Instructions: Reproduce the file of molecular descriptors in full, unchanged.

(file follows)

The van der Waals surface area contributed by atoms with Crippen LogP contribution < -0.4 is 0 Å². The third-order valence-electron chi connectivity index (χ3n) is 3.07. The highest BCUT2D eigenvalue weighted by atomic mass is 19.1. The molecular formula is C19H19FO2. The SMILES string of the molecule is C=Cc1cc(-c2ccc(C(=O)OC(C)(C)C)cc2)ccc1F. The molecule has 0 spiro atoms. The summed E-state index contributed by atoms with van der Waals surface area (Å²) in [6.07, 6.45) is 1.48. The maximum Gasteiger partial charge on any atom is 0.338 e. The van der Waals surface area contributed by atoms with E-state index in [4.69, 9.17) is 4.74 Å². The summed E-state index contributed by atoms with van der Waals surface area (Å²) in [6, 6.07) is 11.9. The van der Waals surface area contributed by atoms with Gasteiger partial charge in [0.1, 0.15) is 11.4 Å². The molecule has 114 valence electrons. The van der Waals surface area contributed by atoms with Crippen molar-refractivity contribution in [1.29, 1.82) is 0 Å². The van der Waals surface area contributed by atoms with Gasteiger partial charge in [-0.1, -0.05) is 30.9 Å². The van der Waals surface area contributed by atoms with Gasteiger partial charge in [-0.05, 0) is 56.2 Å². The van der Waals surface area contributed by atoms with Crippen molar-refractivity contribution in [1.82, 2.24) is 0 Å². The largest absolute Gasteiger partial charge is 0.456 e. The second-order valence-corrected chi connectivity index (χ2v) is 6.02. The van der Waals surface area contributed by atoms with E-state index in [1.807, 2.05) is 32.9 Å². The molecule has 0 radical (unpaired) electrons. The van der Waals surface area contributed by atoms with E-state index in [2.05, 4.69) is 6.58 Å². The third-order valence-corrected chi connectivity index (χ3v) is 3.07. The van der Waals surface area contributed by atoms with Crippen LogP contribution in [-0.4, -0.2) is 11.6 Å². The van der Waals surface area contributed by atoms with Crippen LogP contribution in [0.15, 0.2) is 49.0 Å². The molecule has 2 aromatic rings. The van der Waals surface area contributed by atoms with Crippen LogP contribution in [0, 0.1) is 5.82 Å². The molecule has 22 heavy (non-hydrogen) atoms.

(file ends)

The van der Waals surface area contributed by atoms with Crippen LogP contribution < -0.4 is 0 Å². The third-order valence-electron chi connectivity index (χ3n) is 3.07. The highest BCUT2D eigenvalue weighted by atomic mass is 19.1. The molecular formula is C19H19FO2. The SMILES string of the molecule is C=Cc1cc(-c2ccc(C(=O)OC(C)(C)C)cc2)ccc1F. The molecule has 0 spiro atoms. The summed E-state index contributed by atoms with van der Waals surface area (Å²) in [6.07, 6.45) is 1.48. The maximum Gasteiger partial charge on any atom is 0.338 e. The van der Waals surface area contributed by atoms with E-state index in [4.69, 9.17) is 4.74 Å². The summed E-state index contributed by atoms with van der Waals surface area (Å²) in [6, 6.07) is 11.9. The van der Waals surface area contributed by atoms with Gasteiger partial charge in [0.1, 0.15) is 11.4 Å². The molecule has 114 valence electrons. The van der Waals surface area contributed by atoms with Crippen molar-refractivity contribution in [1.29, 1.82) is 0 Å². The van der Waals surface area contributed by atoms with Gasteiger partial charge in [-0.1, -0.05) is 30.9 Å². The van der Waals surface area contributed by atoms with Gasteiger partial charge in [-0.05, 0) is 56.2 Å². The van der Waals surface area contributed by atoms with Crippen molar-refractivity contribution in [1.82, 2.24) is 0 Å². The largest absolute Gasteiger partial charge is 0.456 e. The second-order valence-corrected chi connectivity index (χ2v) is 6.02. The van der Waals surface area contributed by atoms with E-state index in [1.807, 2.05) is 32.9 Å². The molecule has 0 radical (unpaired) electrons. The van der Waals surface area contributed by atoms with E-state index in [2.05, 4.69) is 6.58 Å². The third-order valence-corrected chi connectivity index (χ3v) is 3.07. The van der Waals surface area contributed by atoms with Crippen LogP contribution in [-0.4, -0.2) is 11.6 Å². The van der Waals surface area contributed by atoms with Crippen LogP contribution in [0.15, 0.2) is 49.0 Å². The molecule has 2 aromatic rings. The van der Waals surface area contributed by atoms with Crippen LogP contribution in [0, 0.1) is 5.82 Å². The molecule has 22 heavy (non-hydrogen) atoms.